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Questo articolo è stato pubblicato il 25 febbraio 2014 alle ore 19:07.
L'ultima modifica è del 15 ottobre 2014 alle ore 14:26.


LONDON – Many people have long believed that if government and the private sector agreed to share their data more freely, and allow it to be processed using the right analytics, previously unimaginable solutions to countless social, economic, and commercial problems would emerge. They may have no idea how right they are.

Even the most vocal proponents of open data appear to have underestimated how many profitable ideas and businesses stand to be created. More than 40 governments worldwide have committed to opening up their electronic data – including weather records, crime statistics, transport information, and much more – to businesses, consumers, and the general public. The McKinsey Global Institute that the annual value of open data in education, transportation, consumer products, electricity, oil and gas, health care, and consumer finance could reach $3 trillion.

These benefits come in the form of new and better goods and services, as well as efficiency savings for businesses, consumers, and citizens. The range is vast. For example, drawing on data from various government agencies, the (recently bought for $1 billion) has taken 30 years of weather data, 60 years of data on crop yields, and 14 terabytes of information on soil types to create customized insurance products.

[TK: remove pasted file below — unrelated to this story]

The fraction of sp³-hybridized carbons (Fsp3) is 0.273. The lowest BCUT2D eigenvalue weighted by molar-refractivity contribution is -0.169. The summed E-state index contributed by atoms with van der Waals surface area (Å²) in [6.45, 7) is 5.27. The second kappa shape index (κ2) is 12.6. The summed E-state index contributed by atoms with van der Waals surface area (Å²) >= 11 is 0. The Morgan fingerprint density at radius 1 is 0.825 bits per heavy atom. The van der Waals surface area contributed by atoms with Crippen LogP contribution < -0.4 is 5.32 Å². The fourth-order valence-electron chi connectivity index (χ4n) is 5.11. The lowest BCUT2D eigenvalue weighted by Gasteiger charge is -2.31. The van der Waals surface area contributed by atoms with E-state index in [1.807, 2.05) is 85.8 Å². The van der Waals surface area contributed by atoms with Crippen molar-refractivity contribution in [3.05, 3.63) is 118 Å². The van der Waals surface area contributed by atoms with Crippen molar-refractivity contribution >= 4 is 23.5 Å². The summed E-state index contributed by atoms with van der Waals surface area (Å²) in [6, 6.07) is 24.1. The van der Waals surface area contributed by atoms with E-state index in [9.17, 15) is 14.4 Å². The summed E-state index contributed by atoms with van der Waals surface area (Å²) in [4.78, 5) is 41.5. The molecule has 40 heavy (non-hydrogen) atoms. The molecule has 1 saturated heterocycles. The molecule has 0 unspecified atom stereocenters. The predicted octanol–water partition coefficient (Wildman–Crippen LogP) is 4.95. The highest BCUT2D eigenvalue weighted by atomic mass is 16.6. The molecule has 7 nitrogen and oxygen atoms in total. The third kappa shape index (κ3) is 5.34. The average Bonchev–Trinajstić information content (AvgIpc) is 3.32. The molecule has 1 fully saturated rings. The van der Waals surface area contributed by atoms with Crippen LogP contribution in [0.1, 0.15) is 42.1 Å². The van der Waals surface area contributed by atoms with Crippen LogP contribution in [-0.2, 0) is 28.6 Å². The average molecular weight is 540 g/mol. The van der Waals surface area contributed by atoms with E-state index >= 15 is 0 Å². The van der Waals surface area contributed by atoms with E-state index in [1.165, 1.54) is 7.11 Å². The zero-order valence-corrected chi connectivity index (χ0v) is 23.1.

Similarly, real-time traffic and transit information can be accessed on smartphone apps to inform users when the next bus is coming or how to avoid traffic congestion. And, by analyzing online comments about their products, manufacturers can identify which features consumers are most willing to pay for, and develop their business and investment strategies accordingly.

Opportunities are everywhere. A raft of open-data start-ups are now being incubated at the London-based , which focuses on improving our understanding of corporate ownership, health-care delivery, energy, finance, transport, and many other areas of public interest.

Consumers are the main beneficiaries, especially in the household-goods market. It is estimated that consumers making better-informed buying decisions across sectors could capture an estimated $1.1 trillion in value annually. Third-party data aggregators are already allowing customers to compare prices across online and brick-and-mortar shops. Many also permit customers to compare quality ratings, safety data (drawn, for example, from official injury reports), information about the provenance of food, and producers’ environmental and labor practices.

Consider the book industry. Bookstores once regarded their inventory as a trade secret. Customers, competitors, and even suppliers seldom knew what stock bookstores held. Nowadays, by contrast, bookstores not only report what stock they carry but also when customers’ orders will arrive. If they did not, they would be excluded from the product-aggregation sites that have come to determine so many buying decisions.

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